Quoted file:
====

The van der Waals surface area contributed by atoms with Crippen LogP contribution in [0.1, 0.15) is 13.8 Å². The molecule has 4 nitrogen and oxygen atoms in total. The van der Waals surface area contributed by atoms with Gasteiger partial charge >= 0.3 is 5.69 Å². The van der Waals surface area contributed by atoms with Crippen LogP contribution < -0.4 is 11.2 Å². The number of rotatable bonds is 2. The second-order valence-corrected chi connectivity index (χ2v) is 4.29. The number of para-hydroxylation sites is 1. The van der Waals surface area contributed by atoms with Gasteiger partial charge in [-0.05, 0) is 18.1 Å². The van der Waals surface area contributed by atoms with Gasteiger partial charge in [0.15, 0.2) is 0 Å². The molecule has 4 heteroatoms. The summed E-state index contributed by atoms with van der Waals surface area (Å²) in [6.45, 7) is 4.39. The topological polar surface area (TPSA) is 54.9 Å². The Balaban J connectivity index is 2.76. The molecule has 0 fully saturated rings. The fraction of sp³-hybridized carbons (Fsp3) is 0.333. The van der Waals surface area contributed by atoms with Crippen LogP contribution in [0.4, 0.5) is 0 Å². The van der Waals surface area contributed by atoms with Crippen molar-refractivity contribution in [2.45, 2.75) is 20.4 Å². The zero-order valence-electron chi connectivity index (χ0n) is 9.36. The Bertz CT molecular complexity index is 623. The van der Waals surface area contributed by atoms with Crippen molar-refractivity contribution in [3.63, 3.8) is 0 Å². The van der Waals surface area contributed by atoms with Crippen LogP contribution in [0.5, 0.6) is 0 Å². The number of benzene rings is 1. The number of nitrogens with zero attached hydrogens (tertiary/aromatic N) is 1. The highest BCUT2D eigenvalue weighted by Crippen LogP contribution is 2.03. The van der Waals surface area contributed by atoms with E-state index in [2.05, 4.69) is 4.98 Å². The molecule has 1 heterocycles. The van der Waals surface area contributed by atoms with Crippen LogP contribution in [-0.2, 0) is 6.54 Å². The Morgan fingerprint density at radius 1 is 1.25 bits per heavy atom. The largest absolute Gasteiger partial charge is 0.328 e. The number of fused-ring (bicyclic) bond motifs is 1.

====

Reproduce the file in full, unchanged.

The van der Waals surface area contributed by atoms with Crippen LogP contribution in [0.1, 0.15) is 13.8 Å². The molecule has 4 nitrogen and oxygen atoms in total. The van der Waals surface area contributed by atoms with Gasteiger partial charge >= 0.3 is 5.69 Å². The van der Waals surface area contributed by atoms with Crippen LogP contribution < -0.4 is 11.2 Å². The number of rotatable bonds is 2. The second-order valence-corrected chi connectivity index (χ2v) is 4.29. The number of para-hydroxylation sites is 1. The van der Waals surface area contributed by atoms with Gasteiger partial charge in [-0.05, 0) is 18.1 Å². The van der Waals surface area contributed by atoms with Gasteiger partial charge in [0.15, 0.2) is 0 Å². The molecule has 4 heteroatoms. The summed E-state index contributed by atoms with van der Waals surface area (Å²) in [6.45, 7) is 4.39. The topological polar surface area (TPSA) is 54.9 Å². The Balaban J connectivity index is 2.76. The molecule has 0 fully saturated rings. The fraction of sp³-hybridized carbons (Fsp3) is 0.333. The van der Waals surface area contributed by atoms with Crippen LogP contribution in [0.4, 0.5) is 0 Å². The van der Waals surface area contributed by atoms with Crippen molar-refractivity contribution in [2.45, 2.75) is 20.4 Å². The zero-order valence-electron chi connectivity index (χ0n) is 9.36. The Bertz CT molecular complexity index is 623. The van der Waals surface area contributed by atoms with Crippen molar-refractivity contribution in [3.63, 3.8) is 0 Å². The van der Waals surface area contributed by atoms with Crippen LogP contribution in [0.5, 0.6) is 0 Å². The number of benzene rings is 1. The number of nitrogens with zero attached hydrogens (tertiary/aromatic N) is 1. The highest BCUT2D eigenvalue weighted by Crippen LogP contribution is 2.03. The van der Waals surface area contributed by atoms with E-state index in [2.05, 4.69) is 4.98 Å². The molecule has 1 heterocycles. The van der Waals surface area contributed by atoms with Crippen LogP contribution in [-0.2, 0) is 6.54 Å². The Morgan fingerprint density at radius 1 is 1.25 bits per heavy atom. The largest absolute Gasteiger partial charge is 0.328 e. The number of fused-ring (bicyclic) bond motifs is 1.